Many leadership models use words like servant, authentic, transformational, and
strategic; in fact, by some estimations there are 1500 definitions and 40 theories of
leadership (Kellerman, 2012, p. xxi). Leadership is part of our collective psyche and
plays a role in the ways our society is organized. Leadership has changed over time, but
the organizing influence of the social contract- the idea that leaders lead and followers
follow- has been the assumed place for an organized collective life (Kellerman, 2012, p.
69). I found Barbara Kellerman’s (2012) The End of Leadership, to be a remarkable
critique of the leadership industry, but I will argue her critique does not go far enough
because it does not address the concepts of subjectivity and agency.
As an educator, I think understanding leadership in higher education is
particularly important. In 2001, Harvard University’s incoming president Lawrence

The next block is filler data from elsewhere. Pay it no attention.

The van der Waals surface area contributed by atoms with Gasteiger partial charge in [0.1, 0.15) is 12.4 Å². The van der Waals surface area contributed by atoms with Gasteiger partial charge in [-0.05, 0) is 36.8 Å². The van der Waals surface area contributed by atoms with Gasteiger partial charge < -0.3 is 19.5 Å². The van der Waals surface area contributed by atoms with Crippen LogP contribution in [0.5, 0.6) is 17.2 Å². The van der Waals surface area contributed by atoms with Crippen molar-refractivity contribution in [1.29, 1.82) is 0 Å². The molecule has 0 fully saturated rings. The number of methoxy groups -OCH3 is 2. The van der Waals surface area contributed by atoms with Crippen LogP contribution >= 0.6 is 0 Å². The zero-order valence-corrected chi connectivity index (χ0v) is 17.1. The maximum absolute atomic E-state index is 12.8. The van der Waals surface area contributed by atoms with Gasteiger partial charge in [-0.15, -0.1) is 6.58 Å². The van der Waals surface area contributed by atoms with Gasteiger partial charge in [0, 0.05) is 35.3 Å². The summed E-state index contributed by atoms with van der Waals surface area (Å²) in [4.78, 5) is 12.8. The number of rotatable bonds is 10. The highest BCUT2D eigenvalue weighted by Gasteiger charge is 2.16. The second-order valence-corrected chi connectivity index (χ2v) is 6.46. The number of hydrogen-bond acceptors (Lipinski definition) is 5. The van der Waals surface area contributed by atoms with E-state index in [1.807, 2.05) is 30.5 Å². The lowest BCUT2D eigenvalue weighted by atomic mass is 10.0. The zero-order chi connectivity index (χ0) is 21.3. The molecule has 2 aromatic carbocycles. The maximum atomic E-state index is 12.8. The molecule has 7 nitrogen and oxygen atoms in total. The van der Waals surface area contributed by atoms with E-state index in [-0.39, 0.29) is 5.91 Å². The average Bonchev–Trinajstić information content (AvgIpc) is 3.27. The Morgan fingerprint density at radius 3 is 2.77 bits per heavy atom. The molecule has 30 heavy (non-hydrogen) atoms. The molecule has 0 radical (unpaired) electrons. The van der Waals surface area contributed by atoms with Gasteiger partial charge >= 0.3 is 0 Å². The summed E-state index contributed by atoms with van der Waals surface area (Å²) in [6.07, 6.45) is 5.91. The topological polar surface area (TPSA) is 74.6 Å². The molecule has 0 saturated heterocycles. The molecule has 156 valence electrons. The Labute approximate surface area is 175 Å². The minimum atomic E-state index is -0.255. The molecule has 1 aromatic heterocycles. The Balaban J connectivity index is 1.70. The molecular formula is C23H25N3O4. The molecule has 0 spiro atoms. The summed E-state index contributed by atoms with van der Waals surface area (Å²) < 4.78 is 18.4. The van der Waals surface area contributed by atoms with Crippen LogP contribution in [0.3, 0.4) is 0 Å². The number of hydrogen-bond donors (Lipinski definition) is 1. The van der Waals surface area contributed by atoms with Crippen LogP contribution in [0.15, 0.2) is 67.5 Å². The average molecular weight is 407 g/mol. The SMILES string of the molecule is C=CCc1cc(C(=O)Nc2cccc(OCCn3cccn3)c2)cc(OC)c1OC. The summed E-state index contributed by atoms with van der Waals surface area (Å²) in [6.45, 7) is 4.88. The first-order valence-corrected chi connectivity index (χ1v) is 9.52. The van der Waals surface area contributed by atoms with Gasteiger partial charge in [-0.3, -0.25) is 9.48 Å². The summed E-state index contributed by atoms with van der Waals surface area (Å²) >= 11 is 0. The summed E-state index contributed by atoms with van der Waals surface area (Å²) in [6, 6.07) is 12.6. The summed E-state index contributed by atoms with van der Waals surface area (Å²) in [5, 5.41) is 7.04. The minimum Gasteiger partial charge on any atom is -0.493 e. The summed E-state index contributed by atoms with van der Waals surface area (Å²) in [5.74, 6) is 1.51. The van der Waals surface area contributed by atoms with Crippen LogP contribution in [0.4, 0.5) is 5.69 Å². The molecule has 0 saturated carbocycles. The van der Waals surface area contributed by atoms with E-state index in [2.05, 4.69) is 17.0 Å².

Summers declared, “nothing will matter more than the education of future leaders” which
is radically different from the seventeenth century mission statement of Harvard College
which was “to create knowledge [and] to open the minds of students to that knowledge”
(in Kellerman, 2012, p. 155). As leadership appears in the mission statement of almost
every department at Harvard, Kellerman (2012) questions the value of blind leadership
promotion, saying:
Among the implications of this leader-centrism is that those who are other than
leaders are nothing much…Why does Harvard School of Education prefer to
“prepare leaders,” as opposed to say, prepare teachers to shine in the classroom?
And, similarly, why are American students at both the graduate and
undergraduate levels pushed so hard by individuals and institutions to be leaders,
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